Why it pays to know your credit score

Last Updated Jul 26, 2016 2:11 PM EDT

Anyone who has a credit card, auto loan, student loan or mortgage has a credit score. What your score is and how you use credit every day should be as important to you as it is to the many others who do know your score and use it for their own purposes.

Your credit score provides an indication of how likely you are to make payments on time and if you'll use responsibly any new credit you get.

Lenders use your score to determine whether they'll approve your loan and the interest rate you'll pay. Car insurance companies look at your score to decide if they'll insure you and how much to charge for the policy. Cell phone companies use it to approve an application for a new account. Landlords use it when deciding if they'll rent an apartment to you.

For these reasons, if you have a low credit score you need to know about it before others find out. And you should know how to take steps to improve it.

The most commonly used credit score is your FICO score, developed by San Jose, California-based Fair Isaac Corp. Its three-digit score ranges from 300 to 850.

Another one, the VantageScore, was developed by the major credit reporting agencies, Experian, Equifax and TransUnion, and it also ranges from 300 to 850. Other similar credit scores are around, but the FICO score is used in over 90 percent of lending decisions in the U.S. Lenders purchase over 27 million FICO scores every day.

While no single credit score is universally used by all financial institutions, extensive data indicates that people with FICO scores below 670 to 700 have a significantly higher likelihood of making late payments.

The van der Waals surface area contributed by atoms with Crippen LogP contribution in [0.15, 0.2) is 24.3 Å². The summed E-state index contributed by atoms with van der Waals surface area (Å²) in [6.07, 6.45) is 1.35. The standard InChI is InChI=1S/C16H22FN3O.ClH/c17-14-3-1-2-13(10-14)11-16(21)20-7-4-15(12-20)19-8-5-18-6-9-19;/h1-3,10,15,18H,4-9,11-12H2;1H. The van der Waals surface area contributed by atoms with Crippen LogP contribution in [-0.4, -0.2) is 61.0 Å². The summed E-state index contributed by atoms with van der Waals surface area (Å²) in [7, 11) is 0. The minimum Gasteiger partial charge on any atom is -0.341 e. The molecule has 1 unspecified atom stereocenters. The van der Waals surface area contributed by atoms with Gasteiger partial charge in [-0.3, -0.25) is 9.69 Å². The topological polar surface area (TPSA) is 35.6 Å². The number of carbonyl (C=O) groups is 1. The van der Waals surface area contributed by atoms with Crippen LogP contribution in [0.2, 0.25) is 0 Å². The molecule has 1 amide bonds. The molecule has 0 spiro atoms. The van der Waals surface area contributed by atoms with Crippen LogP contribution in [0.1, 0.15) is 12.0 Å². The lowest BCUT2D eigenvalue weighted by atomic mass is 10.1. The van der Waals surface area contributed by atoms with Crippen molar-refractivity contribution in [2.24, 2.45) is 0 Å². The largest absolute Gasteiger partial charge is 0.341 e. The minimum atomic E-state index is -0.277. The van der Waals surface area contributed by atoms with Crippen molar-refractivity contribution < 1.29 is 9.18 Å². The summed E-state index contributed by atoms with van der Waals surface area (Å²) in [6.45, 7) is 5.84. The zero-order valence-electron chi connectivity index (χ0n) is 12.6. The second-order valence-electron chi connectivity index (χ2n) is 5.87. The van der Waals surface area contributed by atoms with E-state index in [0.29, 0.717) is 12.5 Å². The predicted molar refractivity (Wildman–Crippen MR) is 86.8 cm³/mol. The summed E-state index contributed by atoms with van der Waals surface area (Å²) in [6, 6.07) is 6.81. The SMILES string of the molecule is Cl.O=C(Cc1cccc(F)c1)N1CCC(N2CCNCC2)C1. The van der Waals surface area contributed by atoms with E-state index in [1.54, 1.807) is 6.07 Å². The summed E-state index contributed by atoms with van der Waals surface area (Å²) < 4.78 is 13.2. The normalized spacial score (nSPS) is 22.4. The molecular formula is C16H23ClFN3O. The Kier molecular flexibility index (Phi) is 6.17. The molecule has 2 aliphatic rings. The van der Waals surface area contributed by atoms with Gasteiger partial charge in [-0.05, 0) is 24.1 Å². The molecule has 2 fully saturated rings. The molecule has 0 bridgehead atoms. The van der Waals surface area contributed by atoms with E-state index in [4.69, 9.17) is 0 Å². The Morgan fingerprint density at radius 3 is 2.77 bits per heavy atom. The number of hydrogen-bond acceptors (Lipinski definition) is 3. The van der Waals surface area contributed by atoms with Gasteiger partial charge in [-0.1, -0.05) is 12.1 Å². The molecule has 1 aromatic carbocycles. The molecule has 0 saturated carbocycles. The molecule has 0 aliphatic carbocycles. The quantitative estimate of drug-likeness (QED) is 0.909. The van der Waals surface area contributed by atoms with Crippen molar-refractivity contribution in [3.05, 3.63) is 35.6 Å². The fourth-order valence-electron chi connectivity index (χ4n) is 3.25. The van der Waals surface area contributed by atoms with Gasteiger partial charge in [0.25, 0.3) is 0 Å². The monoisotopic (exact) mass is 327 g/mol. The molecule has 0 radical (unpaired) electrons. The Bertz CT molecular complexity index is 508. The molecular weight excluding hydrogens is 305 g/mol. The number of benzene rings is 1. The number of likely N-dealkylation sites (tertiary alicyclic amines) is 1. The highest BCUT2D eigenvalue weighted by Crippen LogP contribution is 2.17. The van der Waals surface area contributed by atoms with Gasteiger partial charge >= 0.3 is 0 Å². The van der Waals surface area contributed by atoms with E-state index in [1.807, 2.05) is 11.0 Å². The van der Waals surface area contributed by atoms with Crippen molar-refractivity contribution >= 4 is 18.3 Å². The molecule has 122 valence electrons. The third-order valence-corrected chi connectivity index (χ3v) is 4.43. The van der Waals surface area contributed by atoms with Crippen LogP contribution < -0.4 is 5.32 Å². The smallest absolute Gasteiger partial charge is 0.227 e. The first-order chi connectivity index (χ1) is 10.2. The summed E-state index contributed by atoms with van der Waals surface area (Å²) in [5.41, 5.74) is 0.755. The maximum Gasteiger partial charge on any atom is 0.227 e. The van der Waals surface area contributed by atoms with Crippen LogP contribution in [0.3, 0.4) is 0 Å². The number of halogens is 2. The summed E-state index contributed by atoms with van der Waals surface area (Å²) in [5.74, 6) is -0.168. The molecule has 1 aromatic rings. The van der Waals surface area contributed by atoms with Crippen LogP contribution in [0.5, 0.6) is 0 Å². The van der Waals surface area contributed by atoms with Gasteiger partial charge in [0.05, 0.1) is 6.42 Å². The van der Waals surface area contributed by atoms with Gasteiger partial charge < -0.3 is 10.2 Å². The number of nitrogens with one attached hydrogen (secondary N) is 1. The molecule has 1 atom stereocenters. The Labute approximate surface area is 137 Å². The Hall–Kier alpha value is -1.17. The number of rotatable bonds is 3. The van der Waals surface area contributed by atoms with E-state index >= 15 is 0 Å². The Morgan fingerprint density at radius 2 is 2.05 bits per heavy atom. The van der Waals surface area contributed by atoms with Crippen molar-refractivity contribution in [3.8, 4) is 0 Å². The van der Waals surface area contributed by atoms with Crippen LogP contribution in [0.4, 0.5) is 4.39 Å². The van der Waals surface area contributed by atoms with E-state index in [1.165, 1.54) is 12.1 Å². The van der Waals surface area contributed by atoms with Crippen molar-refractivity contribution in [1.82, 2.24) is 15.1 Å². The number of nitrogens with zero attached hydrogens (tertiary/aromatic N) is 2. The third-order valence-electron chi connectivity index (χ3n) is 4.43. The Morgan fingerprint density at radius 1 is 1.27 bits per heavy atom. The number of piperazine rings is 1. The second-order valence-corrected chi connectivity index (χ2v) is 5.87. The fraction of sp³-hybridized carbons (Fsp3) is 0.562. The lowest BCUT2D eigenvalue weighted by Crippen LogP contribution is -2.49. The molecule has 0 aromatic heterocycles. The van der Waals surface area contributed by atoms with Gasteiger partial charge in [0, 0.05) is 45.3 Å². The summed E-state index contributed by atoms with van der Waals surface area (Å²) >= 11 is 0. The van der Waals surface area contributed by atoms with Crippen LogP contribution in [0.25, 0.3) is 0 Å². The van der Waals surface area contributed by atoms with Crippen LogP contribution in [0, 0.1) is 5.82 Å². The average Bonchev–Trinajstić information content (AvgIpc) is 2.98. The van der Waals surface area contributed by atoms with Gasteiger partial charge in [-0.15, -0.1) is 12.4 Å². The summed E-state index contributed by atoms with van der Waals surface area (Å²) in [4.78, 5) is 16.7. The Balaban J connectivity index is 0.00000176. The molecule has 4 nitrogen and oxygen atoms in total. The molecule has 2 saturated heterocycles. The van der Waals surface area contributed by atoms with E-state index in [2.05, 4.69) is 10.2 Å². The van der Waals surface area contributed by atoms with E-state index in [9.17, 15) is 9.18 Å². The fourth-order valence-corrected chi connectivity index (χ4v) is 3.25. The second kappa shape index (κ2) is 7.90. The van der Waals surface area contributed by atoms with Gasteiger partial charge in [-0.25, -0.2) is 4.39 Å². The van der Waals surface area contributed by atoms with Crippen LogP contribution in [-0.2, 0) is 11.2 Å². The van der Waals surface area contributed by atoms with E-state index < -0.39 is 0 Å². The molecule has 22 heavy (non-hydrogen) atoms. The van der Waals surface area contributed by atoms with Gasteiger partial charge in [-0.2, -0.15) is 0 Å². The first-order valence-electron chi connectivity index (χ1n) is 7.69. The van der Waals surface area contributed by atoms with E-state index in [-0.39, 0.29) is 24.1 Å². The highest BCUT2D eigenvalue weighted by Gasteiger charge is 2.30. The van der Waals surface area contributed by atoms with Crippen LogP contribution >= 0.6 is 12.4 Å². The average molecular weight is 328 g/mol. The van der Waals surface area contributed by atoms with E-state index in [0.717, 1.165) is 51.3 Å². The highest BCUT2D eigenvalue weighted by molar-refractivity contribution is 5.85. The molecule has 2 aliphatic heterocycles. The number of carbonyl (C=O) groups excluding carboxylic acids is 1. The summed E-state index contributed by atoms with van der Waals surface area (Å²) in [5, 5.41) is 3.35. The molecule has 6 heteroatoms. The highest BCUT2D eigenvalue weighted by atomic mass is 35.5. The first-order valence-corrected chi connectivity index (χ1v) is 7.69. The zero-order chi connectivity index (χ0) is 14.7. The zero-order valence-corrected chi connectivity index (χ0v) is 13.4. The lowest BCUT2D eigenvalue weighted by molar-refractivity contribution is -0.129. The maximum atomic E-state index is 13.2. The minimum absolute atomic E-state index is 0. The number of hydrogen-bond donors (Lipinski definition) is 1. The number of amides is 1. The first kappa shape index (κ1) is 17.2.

Having a higher FICO score can help you save money when you get a new loan because lenders give their best rates to borrowers with higher scores.

Here's an example from FICO: Compare two people, one with a credit score of 620 and another with a score of 760. Each is borrowing $280,000 for a 30-year fixed-rate mortgage. The borrower with the 620 score would qualify for a mortgage with an interest rate of about 5.08 percent, but the person with the score of 720 would get a rate of about 3.49 percent.

In this scenario, the borrower with the 720 FICO score would pay $261 less per month and save $93,960 over the life of the loan.

Don't know your score? You can get it free at sites like Credit Karma, and you can get your credit report from each of the three major credit bureaus for free once a year at annualcreditreport.com. The first step toward improving your score is to review your report because if it has any incorrect negative information, it can lower your credit score.

Don't be surprised to see different information on your report from each of the three credit bureaus. If you want a complete picture of all your credit info, you should get your reports from all three bureaus.

If you find any incorrect information that you think should be removed, file a dispute with the credit bureau. Then it has the burden of asking the creditor to either remove it or prove that it's correct.

In a follow-up article, I'll write about the key things that make up your credit score and what you can do to improve it.

  • Ray Martin

    View all articles by Ray Martin on CBS MoneyWatch»
    Ray Martin has been a practicing financial advisor since 1986, providing financial guidance and advice to individuals. He has appeared regularly as a contributor on the CBS Early Show, CBS NewsPath, as a columnist on CBS Moneywatch.com and on NBC-TV's morning newscast TODAY. He has also appeared on the Oprah Winfrey Show and is the author of two books.